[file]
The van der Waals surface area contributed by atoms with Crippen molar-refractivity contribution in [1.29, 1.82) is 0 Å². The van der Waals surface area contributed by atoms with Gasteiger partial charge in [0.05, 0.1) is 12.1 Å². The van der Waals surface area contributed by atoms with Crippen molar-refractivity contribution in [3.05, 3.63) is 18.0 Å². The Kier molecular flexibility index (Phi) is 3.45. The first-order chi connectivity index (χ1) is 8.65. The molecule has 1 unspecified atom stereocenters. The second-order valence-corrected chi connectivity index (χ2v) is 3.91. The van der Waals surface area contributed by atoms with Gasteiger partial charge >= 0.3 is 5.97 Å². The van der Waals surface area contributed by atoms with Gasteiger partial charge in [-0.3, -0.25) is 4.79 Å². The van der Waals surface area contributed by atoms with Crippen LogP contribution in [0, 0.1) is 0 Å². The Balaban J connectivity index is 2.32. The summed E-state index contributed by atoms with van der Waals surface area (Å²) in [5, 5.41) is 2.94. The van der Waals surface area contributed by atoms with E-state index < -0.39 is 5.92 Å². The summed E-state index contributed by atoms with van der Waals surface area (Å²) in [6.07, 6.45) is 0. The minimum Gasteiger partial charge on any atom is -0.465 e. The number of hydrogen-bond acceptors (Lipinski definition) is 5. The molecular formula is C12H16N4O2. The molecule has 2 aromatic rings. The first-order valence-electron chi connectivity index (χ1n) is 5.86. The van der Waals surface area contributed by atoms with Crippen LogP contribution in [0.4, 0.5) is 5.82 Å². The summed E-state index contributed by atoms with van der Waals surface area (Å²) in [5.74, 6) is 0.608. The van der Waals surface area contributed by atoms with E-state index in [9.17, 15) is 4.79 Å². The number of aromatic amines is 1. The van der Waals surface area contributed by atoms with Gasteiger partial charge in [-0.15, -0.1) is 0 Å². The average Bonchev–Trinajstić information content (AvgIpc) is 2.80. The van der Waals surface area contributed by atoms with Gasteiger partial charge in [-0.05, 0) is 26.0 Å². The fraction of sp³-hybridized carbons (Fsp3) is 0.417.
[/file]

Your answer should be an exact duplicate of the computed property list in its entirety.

The van der Waals surface area contributed by atoms with Crippen molar-refractivity contribution in [1.29, 1.82) is 0 Å². The van der Waals surface area contributed by atoms with Gasteiger partial charge in [0.05, 0.1) is 12.1 Å². The van der Waals surface area contributed by atoms with Crippen molar-refractivity contribution in [3.05, 3.63) is 18.0 Å². The Kier molecular flexibility index (Phi) is 3.45. The first-order chi connectivity index (χ1) is 8.65. The molecule has 1 unspecified atom stereocenters. The second-order valence-corrected chi connectivity index (χ2v) is 3.91. The van der Waals surface area contributed by atoms with Gasteiger partial charge >= 0.3 is 5.97 Å². The van der Waals surface area contributed by atoms with Gasteiger partial charge in [-0.3, -0.25) is 4.79 Å². The van der Waals surface area contributed by atoms with Crippen LogP contribution in [0, 0.1) is 0 Å². The Balaban J connectivity index is 2.32. The summed E-state index contributed by atoms with van der Waals surface area (Å²) in [5, 5.41) is 2.94. The van der Waals surface area contributed by atoms with E-state index < -0.39 is 5.92 Å². The summed E-state index contributed by atoms with van der Waals surface area (Å²) in [6.07, 6.45) is 0. The minimum Gasteiger partial charge on any atom is -0.465 e. The number of hydrogen-bond acceptors (Lipinski definition) is 5. The molecular formula is C12H16N4O2. The molecule has 2 aromatic rings. The first-order valence-electron chi connectivity index (χ1n) is 5.86. The van der Waals surface area contributed by atoms with Crippen LogP contribution in [0.4, 0.5) is 5.82 Å². The summed E-state index contributed by atoms with van der Waals surface area (Å²) in [5.74, 6) is 0.608. The van der Waals surface area contributed by atoms with E-state index in [9.17, 15) is 4.79 Å². The number of aromatic amines is 1. The van der Waals surface area contributed by atoms with Gasteiger partial charge in [-0.15, -0.1) is 0 Å². The average Bonchev–Trinajstić information content (AvgIpc) is 2.80. The van der Waals surface area contributed by atoms with Gasteiger partial charge in [-0.05, 0) is 26.0 Å². The fraction of sp³-hybridized carbons (Fsp3) is 0.417.